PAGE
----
How a famous freighter sank in a watery grave in Devon

The beautiful barque Herzogin Cecilie was flying high after a speedy voyage from Australia to Cornwall, but the triumph turned into disaster when thick fog surrounded the vessel as it swept under full sail along the south coast of Devon in the middle of the night.

With visibility so poor that the captain and crew could not distinguish between sea and land, the elegant tall ship struck a reef at Ham Stone, near Soar Mill Cove, in the early hours of Saturday 25 April 1936. Her bow was pierced and sea water was gushing into the hold.

It was a sad end to the journey for Finnish captain Sven Erikson and his South African wife, Pamela, who were on honeymoon and had just celebrated winning the Australian Grain Race from Port Lincoln to Falmouth in just 86 days , nearly breaking the all-time record. .



An unsuccessful attempt to raise Herzogin Cecilie from the rocks near Ham Stone with two tugs

Distress flares caused coastguard and lifeboat crews to rush to the rescue, and their heroic operation on land and sea was harsh and dangerous, especially in the gloom and thick mist. The rescue apparatus was hauled by horses for miles across the cliffs at Bolt Head and Hope Cove, with the workforce taking over for the last half mile.

Twenty-three crew were brought ashore by lifeboat, along with Ms Erikson’s close friend, Ms Diana Firth of Bradley Manor, Newton Abbot, who had joined the windjammer in Falmouth for the final leg of the voyage . But with the cargo of 4,500 tonnes of wheat still in the hold, bound for Ipswich, the captain and his wife refuse to give up hope that the ship will be refloated and remain on board with a reduced crew of six.



Herzogin Cecilie stuck on the rocks at Bolt Head, Salcombe, in June 1936
Herzogin Cecilie stuck on the rocks at Bolt Head, Salcombe, in June 1936

As the emergency services relentlessly watched the Herzogin Cecilie from shore, in case her position became even more dangerous, news of the sinking of the famous ship had spread throughout the Westcountry and beyond. By Sunday morning, the scene had become a sight for tourists and a constant invasion by the South Hams was underway.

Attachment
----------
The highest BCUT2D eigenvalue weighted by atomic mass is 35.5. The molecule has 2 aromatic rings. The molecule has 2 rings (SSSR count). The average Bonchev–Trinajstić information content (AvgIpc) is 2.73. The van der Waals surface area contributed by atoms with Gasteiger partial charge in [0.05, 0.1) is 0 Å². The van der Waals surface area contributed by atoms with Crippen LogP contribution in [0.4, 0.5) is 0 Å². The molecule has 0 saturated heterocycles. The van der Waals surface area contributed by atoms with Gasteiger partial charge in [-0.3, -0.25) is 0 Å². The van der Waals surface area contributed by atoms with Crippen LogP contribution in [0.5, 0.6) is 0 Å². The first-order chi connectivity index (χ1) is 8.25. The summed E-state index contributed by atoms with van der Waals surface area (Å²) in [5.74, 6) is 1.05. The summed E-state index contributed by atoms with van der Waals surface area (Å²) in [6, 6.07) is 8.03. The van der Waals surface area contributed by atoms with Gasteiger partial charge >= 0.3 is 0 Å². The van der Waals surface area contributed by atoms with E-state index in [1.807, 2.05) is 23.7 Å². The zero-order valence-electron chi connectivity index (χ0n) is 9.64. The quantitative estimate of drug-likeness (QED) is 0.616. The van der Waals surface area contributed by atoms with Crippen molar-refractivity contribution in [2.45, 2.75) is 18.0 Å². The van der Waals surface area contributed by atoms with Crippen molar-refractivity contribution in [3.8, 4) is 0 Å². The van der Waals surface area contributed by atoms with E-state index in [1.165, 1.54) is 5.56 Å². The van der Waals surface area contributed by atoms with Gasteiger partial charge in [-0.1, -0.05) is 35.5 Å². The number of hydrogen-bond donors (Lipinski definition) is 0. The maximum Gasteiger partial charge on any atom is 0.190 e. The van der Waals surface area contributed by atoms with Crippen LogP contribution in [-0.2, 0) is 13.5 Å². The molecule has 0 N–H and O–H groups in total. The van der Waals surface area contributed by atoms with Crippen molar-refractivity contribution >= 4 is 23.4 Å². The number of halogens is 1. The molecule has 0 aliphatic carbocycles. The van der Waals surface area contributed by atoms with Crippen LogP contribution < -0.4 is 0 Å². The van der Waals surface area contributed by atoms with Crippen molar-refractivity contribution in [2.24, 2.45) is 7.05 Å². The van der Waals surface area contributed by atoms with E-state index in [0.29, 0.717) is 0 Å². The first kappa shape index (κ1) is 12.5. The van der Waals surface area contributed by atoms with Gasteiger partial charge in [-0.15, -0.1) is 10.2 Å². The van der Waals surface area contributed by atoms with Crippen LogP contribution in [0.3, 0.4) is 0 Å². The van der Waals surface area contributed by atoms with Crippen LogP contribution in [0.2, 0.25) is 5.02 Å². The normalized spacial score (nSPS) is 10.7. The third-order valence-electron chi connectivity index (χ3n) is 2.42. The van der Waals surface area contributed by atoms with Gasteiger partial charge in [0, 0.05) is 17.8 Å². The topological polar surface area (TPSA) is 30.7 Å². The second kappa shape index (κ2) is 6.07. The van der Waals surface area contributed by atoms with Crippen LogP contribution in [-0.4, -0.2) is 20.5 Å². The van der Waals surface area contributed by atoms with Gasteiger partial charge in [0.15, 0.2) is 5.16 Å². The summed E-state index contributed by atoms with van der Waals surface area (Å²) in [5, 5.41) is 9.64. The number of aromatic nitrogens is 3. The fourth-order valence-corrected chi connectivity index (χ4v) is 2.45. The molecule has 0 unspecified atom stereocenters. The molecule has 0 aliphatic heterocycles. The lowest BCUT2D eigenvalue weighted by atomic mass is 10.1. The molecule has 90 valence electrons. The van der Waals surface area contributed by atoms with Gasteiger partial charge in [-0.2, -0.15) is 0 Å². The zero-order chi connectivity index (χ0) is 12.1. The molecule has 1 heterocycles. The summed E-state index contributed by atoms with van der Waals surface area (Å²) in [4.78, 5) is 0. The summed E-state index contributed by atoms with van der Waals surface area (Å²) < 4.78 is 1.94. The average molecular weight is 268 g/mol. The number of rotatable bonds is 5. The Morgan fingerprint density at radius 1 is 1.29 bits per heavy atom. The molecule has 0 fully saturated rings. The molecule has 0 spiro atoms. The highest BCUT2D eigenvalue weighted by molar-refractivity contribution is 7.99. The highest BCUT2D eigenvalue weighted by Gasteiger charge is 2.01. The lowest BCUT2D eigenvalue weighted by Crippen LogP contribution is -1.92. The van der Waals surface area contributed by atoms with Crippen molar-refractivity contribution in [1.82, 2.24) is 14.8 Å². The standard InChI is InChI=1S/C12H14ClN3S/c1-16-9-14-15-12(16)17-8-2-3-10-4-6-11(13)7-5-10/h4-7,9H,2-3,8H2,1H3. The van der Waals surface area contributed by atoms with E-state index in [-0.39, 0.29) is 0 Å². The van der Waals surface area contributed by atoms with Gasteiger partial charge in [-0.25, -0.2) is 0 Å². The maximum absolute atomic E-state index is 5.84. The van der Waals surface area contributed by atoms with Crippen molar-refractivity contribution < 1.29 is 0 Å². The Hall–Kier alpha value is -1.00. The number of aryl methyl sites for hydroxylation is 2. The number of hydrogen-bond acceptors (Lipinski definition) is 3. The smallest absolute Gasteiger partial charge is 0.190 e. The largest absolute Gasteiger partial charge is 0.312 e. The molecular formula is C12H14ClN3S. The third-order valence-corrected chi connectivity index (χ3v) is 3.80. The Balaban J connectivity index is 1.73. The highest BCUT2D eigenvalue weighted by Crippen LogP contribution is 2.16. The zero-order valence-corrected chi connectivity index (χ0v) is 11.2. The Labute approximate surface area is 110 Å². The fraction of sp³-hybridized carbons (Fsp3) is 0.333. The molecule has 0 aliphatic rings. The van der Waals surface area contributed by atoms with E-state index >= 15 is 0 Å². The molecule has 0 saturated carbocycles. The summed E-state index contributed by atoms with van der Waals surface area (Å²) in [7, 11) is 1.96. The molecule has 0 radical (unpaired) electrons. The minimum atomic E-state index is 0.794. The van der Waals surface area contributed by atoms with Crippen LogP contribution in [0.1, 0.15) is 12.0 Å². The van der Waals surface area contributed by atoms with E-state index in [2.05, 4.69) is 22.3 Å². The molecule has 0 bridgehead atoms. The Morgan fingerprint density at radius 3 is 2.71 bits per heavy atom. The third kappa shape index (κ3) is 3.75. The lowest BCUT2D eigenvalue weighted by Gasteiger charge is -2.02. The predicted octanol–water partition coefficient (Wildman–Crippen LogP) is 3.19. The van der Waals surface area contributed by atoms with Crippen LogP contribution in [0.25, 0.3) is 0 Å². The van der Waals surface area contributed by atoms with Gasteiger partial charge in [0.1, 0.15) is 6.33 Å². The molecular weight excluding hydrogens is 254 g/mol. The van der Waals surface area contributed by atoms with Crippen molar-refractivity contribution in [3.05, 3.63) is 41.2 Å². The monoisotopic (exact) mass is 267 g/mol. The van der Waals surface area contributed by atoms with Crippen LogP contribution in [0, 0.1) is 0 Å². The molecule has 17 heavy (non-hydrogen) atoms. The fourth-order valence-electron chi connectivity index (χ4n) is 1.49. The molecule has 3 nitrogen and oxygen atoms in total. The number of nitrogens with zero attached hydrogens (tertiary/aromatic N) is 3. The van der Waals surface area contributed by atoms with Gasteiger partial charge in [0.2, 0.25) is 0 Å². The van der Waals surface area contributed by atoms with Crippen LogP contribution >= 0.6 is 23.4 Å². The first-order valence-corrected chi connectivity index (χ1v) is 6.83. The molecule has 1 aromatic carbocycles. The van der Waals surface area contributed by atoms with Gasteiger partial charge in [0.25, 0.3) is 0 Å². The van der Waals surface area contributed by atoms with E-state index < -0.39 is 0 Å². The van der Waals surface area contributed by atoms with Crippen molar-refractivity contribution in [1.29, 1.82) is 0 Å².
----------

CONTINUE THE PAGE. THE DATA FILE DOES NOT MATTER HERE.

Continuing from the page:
Cars blocked the narrow Malborough road and around 4,000 vehicles were parked at the top of the lane leading to Soar Mill Cove (also known as Sewer Mill at the time). Curious locals came by bike or on foot and the cliffs were filled with people eager to witness one of the finest ships of its kind impaled on the rocks before its ultimate demise.



Surveying the Herzogin Cecilie struck from the top of the cliff
Surveying the Herzogin Cecilie struck from the top of the cliff



The ship is named after Duchess (Herzogin) Cecilie of Mecklenburg-Schwerin, Crown Princess of Prussia
The ship is named after Duchess (Herzogin) Cecilie of Mecklenburg-Schwerin, Crown Princess of Prussia

The white-painted Herzogin Cecilie was built in Bremerhaven, Germany in 1902 and is named after the German Crown Princess, Duchess Cecilie of Mecklenburg-Schwerin, wife of the son of the last Kaiser. Measuring 102.01 m (334 ft 8 in) long and 14.10 m (46 ft 3 in) wide, she sailed under German, French and Finnish flags. One of the fastest tall ships on record, she reached 21 knots at Skagen.

After being interned by Chile during the First World War, she returned to Germany in 1920 and then sold to France, before the Finnish shipowner Gustaf Erikson bought her to transport grain from Australia to Europe. It was traditional for tall ships to rush to dock at their destination port first so they could sell their cargo for the highest price. Herzogin Cecilie won the race four times before 1921, and four more times in 11 trips between 1926 and that fateful last race in 1936.



The Herzogin Cecilie on the rocks at Bolt Head, near Salcombe in April 1936
The Herzogin Cecilie on the rocks at Bolt Head, near Salcombe in April 1936

In the weeks and months that followed, numerous attempts were made to salvage the doomed vessel and after some of the cargo was successfully unloaded, she was briefly refloated before being towed and beached in June just around the corner from Bolt Head near Starehole Bay at the mouth of the Kingsbridge Estuary.

It was here in January 1939 that the Herzogin Cecilie eventually capsized and sank. It remains there to this day at a depth of seven meters. Her wooden and brass portholes from the chart room were removed and used to build a small room in the Cottage Hotel at Hope Cove, near Salcombe and her salvaged figurehead is in the Maritime Museum in Mariehamm, Finland.

While the tourists are long gone, the story of the mighty sailing ship and its final voyage was immortalized in the folk song Herzogin Cecile by Ken Stephens.

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